Appropriate to start with a room in the Aula of Greenville Cottage, the main room of the house and a place much loved by those who stay here.
A central feature of this room (which was once the kitchen) is the dresser. It is not the original dresser – sadly that was damaged beyond repair in the early restoration of the house in the late 1990s.
We have filled each shelf on the dresser with items that reflect both my ancestry and that of my husband, Seosamh.
The two photographs on the bottom shelf feature my grandmother, Johanna Breen (née Cahill) and her husband, Taidgh, and their three children: left to right, my mother Mary and my late Aunt Joan and late Uncle Jack.
Jack lived at Greenville Cottage for many years before he became ill and went to live in a nursing home in Roscrea. I have several items belonging to him on the dresser (on a shelf that is not in view here) – his razor; pipe; glasses, among other things – all retrieved from the rubble of the restoration project.
The other photograph on this shelf is my paternal grandparents, Kate Maher (née Stapleton) and her husband, Edward Maher. They lived initially near Suirside, Killough, but then moved to Shanakill about three miles from here.
Building Relationships Through Materials Left Behind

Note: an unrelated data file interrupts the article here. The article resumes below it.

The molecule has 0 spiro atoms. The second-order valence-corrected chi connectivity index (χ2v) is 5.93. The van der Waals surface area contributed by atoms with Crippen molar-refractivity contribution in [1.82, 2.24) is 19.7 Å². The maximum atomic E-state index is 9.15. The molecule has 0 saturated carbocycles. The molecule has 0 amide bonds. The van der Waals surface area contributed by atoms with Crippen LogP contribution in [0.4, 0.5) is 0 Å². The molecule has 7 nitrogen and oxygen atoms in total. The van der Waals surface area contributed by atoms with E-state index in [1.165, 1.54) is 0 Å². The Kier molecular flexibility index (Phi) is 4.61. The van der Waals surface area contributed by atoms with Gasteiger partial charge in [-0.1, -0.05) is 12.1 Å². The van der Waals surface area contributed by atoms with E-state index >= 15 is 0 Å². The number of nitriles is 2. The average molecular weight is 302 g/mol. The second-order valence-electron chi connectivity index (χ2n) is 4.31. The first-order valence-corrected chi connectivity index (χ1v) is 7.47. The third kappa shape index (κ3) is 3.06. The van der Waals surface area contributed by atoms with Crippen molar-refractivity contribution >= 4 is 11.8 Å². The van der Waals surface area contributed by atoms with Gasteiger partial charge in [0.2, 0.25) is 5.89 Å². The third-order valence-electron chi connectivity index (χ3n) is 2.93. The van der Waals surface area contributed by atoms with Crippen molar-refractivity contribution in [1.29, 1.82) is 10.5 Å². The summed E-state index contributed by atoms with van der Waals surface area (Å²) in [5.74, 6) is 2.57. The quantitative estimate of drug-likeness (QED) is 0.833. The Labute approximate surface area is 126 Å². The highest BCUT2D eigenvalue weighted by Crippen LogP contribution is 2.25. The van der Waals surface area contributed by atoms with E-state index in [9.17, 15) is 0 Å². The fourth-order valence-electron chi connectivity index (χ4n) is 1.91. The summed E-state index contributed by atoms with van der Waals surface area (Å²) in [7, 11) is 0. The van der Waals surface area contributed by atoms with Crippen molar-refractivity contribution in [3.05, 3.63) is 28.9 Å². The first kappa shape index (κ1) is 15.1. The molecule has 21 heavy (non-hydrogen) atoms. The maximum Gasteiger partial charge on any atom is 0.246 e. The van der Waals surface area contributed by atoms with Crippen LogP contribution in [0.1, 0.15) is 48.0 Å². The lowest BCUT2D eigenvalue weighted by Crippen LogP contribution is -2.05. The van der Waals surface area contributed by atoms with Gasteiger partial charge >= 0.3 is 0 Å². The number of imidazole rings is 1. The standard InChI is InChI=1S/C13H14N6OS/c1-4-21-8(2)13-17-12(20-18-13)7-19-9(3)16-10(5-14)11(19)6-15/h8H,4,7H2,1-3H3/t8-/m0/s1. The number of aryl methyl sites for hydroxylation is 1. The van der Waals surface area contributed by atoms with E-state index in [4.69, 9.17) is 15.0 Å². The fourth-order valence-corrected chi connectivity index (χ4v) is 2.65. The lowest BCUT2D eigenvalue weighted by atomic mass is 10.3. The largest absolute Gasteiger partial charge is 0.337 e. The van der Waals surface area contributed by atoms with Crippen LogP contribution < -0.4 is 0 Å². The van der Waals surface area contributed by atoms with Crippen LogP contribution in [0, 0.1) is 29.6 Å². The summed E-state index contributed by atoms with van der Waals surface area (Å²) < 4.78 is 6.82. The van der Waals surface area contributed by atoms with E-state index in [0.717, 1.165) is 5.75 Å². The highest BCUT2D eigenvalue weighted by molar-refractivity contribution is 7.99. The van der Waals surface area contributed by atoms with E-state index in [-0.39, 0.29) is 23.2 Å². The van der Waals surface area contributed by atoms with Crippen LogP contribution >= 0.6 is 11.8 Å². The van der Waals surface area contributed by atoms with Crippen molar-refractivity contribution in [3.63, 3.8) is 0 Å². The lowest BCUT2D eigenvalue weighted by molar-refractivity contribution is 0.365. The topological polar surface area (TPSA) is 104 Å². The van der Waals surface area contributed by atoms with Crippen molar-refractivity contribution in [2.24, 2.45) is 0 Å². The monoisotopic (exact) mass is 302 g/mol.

I never met any of my grandparents sadly – all of them had died before I was born in 1970. I regret not knowing them, but have tried to build a relationship from the material worlds they left behind in the form of their homes and belongings.
I did not spend much time in my grandparents’ home in Shanakill, but enough to get a sense of their lives and, in particular, the life of my grandmother, Kate Maher (you can read more about this in my ‘Grandmother’s Parlour’ blog, which was originally published in ‘Clonmore Through the Ages’ (2016), edited by Seamus Bourke).
Another item you will see in this picture of the dresser is a huge teapot that came from Park Killea and the home of my father’s sister, Josie (Egan). This teapot was used during the hay-saving season and was so big it could manage the flock of nieces and nephews who came to help out each summer.
I also have china that belonged to my grandparents, Johanna and Taidgh and another beautiful set that have Chinese images that I love. The oriental has a place in my heart!
The bottles and figurines come from homes in both Seosamh’s and my ancestral past and the boat (which came from Brazil) represents the many who left Ireland during the famine and after, usually going to the UK, the States or Australia.
The dollar note is a symbol, perhaps a weak one, of the ‘few bob’ sent back to those who stayed in Ireland, both a gesture of support to those who stayed at home and a symbol of the presumed prosperity those who left, if they survived the journey, managed to achieve in their new worlds.
The dresser at Greenville Cottage featured in a recent research project by Michael Fortune, The Dresser Project, which documented dressers in homes throughout Ireland and exhibited images of these dressers at several libraries and museums as part of the project’s presentation to the public.
A capsule of Greenville – one of the many more that you will meet in my blog.